Patients suffering from central sleep apnea often complain of suffering from insomnia, notably here, the difficulty to fall back asleep once they’ve woken up in the middle of the night. Seeing as the two types of sleep apnea share many common symptoms, how then are they diagnosed?

Central sleep apnea v obstructive sleep apnea: Diagnosis

Upon suspicion of a sleep breathing disorder, a doctor will refer the patient to a sleep specialist for a sleep study. As we’ve previously discussed, this sleep study will either take place in a sleep center or (if possible) in the patient’s home. In most cases the sleep study will last a night, although multiple nights is preferable. Several key bio-signals will be monitored by a polysomnograph (PSG) or an at-home sleep test (HST). These bio-signals can include:

  • Respiratory activity
  • Breathing patterns
  • Chest movement through the night (or across several nights).
  • Blood oxygen level
  • Heart rate,
  • Movement and position changes and
  • Snoring events and intensity
  • And in the case of Sunrise, mandibular jaw movements

This data will confirm the presence of apnea (defined as pauses in breathing/ diminished respiration of over 10 seconds) and help the sleep doctor start to build up a picture of what type of apnea the patient is suffering from. By combining this nocturnal data with a patient’s medical history (use of certain medication, other health conditions, lifestyle), a sleep doctor will likely be able to diagnose a patient, recommend further tests if necessary and create the appropriate treatment plan.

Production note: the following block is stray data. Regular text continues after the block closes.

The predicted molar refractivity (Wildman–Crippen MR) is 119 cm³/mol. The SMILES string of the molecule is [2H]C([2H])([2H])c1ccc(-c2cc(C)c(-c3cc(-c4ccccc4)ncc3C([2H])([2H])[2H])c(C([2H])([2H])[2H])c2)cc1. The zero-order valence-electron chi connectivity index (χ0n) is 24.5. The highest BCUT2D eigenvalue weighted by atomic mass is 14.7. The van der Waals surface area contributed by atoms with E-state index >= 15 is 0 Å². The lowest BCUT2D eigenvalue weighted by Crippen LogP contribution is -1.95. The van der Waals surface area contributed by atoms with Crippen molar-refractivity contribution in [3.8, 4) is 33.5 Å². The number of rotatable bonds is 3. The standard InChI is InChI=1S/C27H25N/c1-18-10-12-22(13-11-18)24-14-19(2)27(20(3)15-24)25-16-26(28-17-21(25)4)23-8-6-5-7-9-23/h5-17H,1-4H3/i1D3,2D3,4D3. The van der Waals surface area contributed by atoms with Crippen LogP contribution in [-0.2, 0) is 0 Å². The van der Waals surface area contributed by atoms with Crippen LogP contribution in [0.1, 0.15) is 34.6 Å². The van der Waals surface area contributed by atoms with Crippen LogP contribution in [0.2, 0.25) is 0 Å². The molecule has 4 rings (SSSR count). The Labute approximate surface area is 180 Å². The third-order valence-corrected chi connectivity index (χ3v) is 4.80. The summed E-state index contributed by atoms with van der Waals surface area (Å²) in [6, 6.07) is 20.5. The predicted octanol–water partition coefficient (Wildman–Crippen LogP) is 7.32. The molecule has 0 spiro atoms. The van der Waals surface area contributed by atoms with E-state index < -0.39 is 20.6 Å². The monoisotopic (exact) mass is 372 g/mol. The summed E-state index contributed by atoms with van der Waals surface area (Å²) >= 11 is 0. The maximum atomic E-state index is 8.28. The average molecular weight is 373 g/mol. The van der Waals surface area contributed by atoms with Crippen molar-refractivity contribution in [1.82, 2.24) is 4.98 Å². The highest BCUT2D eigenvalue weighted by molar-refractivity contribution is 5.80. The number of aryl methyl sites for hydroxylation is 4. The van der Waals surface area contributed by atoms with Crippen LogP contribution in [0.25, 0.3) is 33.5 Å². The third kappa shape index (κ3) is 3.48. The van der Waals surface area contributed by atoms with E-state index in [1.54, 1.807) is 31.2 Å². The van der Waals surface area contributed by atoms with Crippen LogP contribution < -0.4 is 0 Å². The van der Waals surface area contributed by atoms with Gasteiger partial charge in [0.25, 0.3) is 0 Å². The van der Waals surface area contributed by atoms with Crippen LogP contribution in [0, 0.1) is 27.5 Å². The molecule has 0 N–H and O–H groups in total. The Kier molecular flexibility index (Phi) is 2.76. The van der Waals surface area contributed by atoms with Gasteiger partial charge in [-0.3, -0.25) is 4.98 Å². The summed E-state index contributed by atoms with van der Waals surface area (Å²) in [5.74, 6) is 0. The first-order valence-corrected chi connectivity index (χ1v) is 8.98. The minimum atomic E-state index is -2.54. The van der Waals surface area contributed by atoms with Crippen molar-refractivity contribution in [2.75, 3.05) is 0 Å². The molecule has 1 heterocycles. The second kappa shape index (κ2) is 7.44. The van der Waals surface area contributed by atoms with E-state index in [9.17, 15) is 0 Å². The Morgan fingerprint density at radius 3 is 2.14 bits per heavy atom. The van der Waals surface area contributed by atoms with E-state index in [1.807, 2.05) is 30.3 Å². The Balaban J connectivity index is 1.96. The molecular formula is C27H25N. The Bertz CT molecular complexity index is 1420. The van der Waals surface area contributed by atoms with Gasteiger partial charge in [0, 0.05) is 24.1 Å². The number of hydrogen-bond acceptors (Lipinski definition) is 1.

Central sleep apnea v obstructive sleep apnea: Treatment

If untreated, sleep apnea can have serious long-term consequences for the patient’s health. However, there is good news! Effective treatment exists for both central sleep apnea and obstructive sleep apnea. But the question is, given the differences between the two types of sleep apnea, how does treatment vary?

Obstructive sleep apnea treatment options include:
  • CPAP (Continuous Positive Airway Pressure): The most common and effective treatment is the CPAP, a breathing mask that supplies the wearer with a constant level of pressure to keep the airway open throughout the night.